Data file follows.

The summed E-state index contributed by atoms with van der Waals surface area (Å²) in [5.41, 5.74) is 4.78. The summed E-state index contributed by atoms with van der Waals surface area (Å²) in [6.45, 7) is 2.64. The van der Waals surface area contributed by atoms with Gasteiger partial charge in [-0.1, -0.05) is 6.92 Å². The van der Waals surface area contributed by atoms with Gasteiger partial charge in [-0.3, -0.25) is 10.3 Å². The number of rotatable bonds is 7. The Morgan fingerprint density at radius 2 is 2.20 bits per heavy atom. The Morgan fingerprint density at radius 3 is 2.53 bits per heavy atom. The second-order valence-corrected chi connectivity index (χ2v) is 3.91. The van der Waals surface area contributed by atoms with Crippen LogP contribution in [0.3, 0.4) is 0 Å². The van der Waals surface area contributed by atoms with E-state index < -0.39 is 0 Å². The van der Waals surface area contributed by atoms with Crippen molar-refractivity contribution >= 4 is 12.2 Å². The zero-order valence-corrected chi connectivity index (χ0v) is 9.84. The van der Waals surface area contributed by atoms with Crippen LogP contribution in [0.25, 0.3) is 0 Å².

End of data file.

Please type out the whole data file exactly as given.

The summed E-state index contributed by atoms with van der Waals surface area (Å²) in [5.41, 5.74) is 4.78. The summed E-state index contributed by atoms with van der Waals surface area (Å²) in [6.45, 7) is 2.64. The van der Waals surface area contributed by atoms with Gasteiger partial charge in [-0.1, -0.05) is 6.92 Å². The van der Waals surface area contributed by atoms with Gasteiger partial charge in [-0.3, -0.25) is 10.3 Å². The number of rotatable bonds is 7. The Morgan fingerprint density at radius 2 is 2.20 bits per heavy atom. The Morgan fingerprint density at radius 3 is 2.53 bits per heavy atom. The second-order valence-corrected chi connectivity index (χ2v) is 3.91. The van der Waals surface area contributed by atoms with Crippen LogP contribution in [0.3, 0.4) is 0 Å². The van der Waals surface area contributed by atoms with E-state index < -0.39 is 0 Å². The van der Waals surface area contributed by atoms with Crippen molar-refractivity contribution >= 4 is 12.2 Å². The zero-order valence-corrected chi connectivity index (χ0v) is 9.84. The van der Waals surface area contributed by atoms with Crippen LogP contribution in [0.25, 0.3) is 0 Å².